“There is risk every day...one has to be careful. But I am not scared,” says trapeze-trampoline artiste Dorendra Singh, ahead of Great Bombay Circus’ (GBC) first show at Putharikandam Maidan in Thiruvananthapuram.
GBC has returned to Thiruvananthapuram after 14 years. There are three shows daily, each two hours long with 34 acts, which includes juggling, acrobatics, shooting, trapeze, trampoline, aerial acts, hula hoop, cycle tricks, sword-swallowing…. “The 7pm-show is always a favourite with the audience with the night lights on and additional performances thrown in, like the fire breathing act,” says troupe manager Jayaprakash PV, who has been a part of the circus for 33 years now.
There are hardly 10 circus troupes across the country and all of them have been struggling to keep their businesses afloat. With new avenues of entertainment available, the Big Top does not hold the same magic for the current generation. “Great Bombay Circus turned 100 in 2020, but we couldn’t celebrate it. The pandemic and lockdown left us high and dry. Shows restarted in last December,” says KM Sanjeev, who runs the circus in partnership with his elder brother, Dileep Nath.
Currently, GBC has 134 members out of which 64 are performers. They hail from Assam, Manipur, Bihar and Gujarat, in addition to some artistes like Sabina Maharjan, a hula hoop artiste and a fire dancer. “This is the third troupe I am working with. Bahaar se acha tho idhar hai (It is better inside this tent than outside). Of course, the training sessions are difficult. But life is all about overcoming obstacles and moving on,” says Sabina.
Hailing from Nepal, Dorendra Singh has been in the circus for nearly two decades now. “I had come to Mumbai as a young boy to meet some friends. It was there that I got attracted to the circus. I took training and eventually started working in the circus,” he says, adding that he found his partner, Priya Dulal, in the circus tent. They have a 13-year-old son.
It takes hours of practice and patience to nail the act, says Priya Nair, a veteran on the tightrope. In her act, she kicks saucers and tea cups onto her head while balancing herself on a thin rope. Although her roots are in Kudamaloor in Kottayam district, Priya says she has hardly lived in the State and has been with GBC for 12 years. Most of the young artistes are trained in balancing acts on ropes and cycles by Bengaluru-based Bhanumathi Ramachandran.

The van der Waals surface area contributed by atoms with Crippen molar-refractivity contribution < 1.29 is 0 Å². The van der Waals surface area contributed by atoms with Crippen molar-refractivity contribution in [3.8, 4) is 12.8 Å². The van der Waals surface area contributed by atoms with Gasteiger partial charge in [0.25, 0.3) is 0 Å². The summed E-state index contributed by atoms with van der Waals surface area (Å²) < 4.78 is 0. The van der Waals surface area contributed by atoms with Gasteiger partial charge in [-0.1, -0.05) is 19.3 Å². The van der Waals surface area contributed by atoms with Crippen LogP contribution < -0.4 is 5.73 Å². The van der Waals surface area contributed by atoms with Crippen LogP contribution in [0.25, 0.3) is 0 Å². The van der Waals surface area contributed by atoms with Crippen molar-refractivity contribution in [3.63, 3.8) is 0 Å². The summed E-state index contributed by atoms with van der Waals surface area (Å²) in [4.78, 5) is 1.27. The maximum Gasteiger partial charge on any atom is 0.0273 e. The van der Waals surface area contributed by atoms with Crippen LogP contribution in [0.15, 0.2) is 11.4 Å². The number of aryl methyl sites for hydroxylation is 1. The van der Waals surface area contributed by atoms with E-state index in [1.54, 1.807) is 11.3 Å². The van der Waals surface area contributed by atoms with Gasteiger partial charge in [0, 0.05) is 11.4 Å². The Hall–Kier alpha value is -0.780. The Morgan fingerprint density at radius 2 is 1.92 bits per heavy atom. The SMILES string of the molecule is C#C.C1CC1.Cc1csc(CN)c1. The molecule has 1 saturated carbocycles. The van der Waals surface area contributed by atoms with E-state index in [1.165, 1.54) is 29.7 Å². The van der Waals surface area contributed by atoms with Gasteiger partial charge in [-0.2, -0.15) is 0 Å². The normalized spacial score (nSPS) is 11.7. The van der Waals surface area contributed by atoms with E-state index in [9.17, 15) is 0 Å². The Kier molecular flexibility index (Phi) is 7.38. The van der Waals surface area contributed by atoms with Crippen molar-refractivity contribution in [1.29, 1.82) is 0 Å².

The star attraction of GBC is a six-member men’s team from Ethiopia — Abel, Yared, Dawit, Bir Hanu, Aschalew and Ayenew. It is a treat to watch them groove to Afro-beats, while performing jaw-dropping acrobatics, and juggling with a diabolo (a type of yo-yo). “The audience is extremely appreciative of what we do. We like it here, except for the food. It is spicy, so we cook our own food,” says Abel. All of them are students of a circus school in Addis Ababa.
A great legacy
The oldest member of GBC is Tulsidas Chowdhary. Over three feet tall, Tulsi has been playing a clown since 1959. Hailing from Chapra in Bihar, he says: “I might be over 75, probably 80 now! I was in class six when this circus was playing near my school. I used to walk in to see what’s going on. I didn’t have any interest in studies. So I decided to make people laugh.”
A cancer survivor, he admits that he cannot do much at this age, other than being there in the circus ring with the other clowns — Sanjay Chowdhary, Pappu Thakur and Ezhimalai.
The way forward
The pandemic and ensuing lockdowns turned their world upside down, says Dorendra Singh. “I had to do other jobs for a livelihood and it was difficult. When the show restarted, it was the most happiest moment for me,” he says.
The circus was stuck at Mannargudi in Tamil Nadu when the first national lockdown was announced in March 2020. “We had to wait for nearly two months before transportation was arranged for the artistes. We took them in a special bus to Hyderabad, from where they were sent to their homes. We arranged flights for the Ethiopians to fly back home. We even took the help of a crowd-funding platform to raise funds for the artists,” says Sanjeev.
He feels that the future does not look bright for circus troupes; the average expense per day comes to around ₹1.5 lakh. The ban on the use of wild animals has taken the sheen out of circuses. “There are acts featuring Australian parrots and dogs. We have a good response for the shows in cities, despite not having wild animals. But people in rural areas are keen on seeing the animals in action. Another problem is that we are not allowed to train those below 18 years of age, which makes it difficult to identify young talented artistes,” he adds. But the bigger challenge continues to be the lack of open spaces to conduct the shows.
“Last time we had enough space in Putharikandam Maidan to arrange accommodation for all the artistes. But this time, the women artistes — a dozen of them — stay on the premises of the ground itself, the men are put up in various hotels and lodges in and around East Fort area,” says Jayaprakash.
Following the show in Thiruvananthapuram, GBC will head to Mysore for the Dussehra celebrations. Sanjeev admits that there is every possibility that GBC might wind up its operations in a few years. But, for the time being, the show must go on.
The Great Bombay Circus is on in Thiruvananthapuram till September 21. Timings for the show are 1pm, 4pm and 7pm. Tickets are priced at ₹100-₹400.